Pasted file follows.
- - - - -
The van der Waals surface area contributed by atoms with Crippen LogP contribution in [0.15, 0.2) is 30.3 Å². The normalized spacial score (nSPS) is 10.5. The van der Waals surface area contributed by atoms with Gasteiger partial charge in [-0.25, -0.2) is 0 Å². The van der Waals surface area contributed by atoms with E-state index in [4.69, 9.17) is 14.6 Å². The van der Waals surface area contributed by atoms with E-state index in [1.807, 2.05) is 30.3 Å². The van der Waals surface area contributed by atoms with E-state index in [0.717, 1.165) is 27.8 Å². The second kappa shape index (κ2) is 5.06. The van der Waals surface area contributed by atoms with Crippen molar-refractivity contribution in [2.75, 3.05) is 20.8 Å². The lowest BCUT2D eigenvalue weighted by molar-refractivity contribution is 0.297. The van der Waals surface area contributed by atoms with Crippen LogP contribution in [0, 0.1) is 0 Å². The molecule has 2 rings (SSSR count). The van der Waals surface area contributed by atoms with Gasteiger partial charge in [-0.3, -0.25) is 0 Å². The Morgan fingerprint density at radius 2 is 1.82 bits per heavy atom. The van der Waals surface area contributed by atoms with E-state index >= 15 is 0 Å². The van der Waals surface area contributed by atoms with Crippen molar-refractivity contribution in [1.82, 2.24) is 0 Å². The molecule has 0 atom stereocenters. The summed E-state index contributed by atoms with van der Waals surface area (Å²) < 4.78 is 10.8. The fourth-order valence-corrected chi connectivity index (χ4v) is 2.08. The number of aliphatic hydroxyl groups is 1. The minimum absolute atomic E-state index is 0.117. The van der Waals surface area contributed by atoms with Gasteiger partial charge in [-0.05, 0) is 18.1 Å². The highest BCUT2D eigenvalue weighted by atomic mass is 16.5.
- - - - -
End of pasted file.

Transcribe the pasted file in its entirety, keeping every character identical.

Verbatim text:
The van der Waals surface area contributed by atoms with Crippen LogP contribution in [0.15, 0.2) is 30.3 Å². The normalized spacial score (nSPS) is 10.5. The van der Waals surface area contributed by atoms with Gasteiger partial charge in [-0.25, -0.2) is 0 Å². The van der Waals surface area contributed by atoms with E-state index in [4.69, 9.17) is 14.6 Å². The van der Waals surface area contributed by atoms with E-state index in [1.807, 2.05) is 30.3 Å². The van der Waals surface area contributed by atoms with E-state index in [0.717, 1.165) is 27.8 Å². The second kappa shape index (κ2) is 5.06. The van der Waals surface area contributed by atoms with Crippen molar-refractivity contribution in [2.75, 3.05) is 20.8 Å². The lowest BCUT2D eigenvalue weighted by molar-refractivity contribution is 0.297. The van der Waals surface area contributed by atoms with Crippen LogP contribution in [0, 0.1) is 0 Å². The molecule has 2 rings (SSSR count). The van der Waals surface area contributed by atoms with Gasteiger partial charge in [-0.3, -0.25) is 0 Å². The Morgan fingerprint density at radius 2 is 1.82 bits per heavy atom. The van der Waals surface area contributed by atoms with E-state index >= 15 is 0 Å². The van der Waals surface area contributed by atoms with Crippen molar-refractivity contribution in [1.82, 2.24) is 0 Å². The molecule has 0 atom stereocenters. The summed E-state index contributed by atoms with van der Waals surface area (Å²) < 4.78 is 10.8. The fourth-order valence-corrected chi connectivity index (χ4v) is 2.08. The number of aliphatic hydroxyl groups is 1. The minimum absolute atomic E-state index is 0.117. The van der Waals surface area contributed by atoms with Gasteiger partial charge in [-0.05, 0) is 18.1 Å². The highest BCUT2D eigenvalue weighted by atomic mass is 16.5.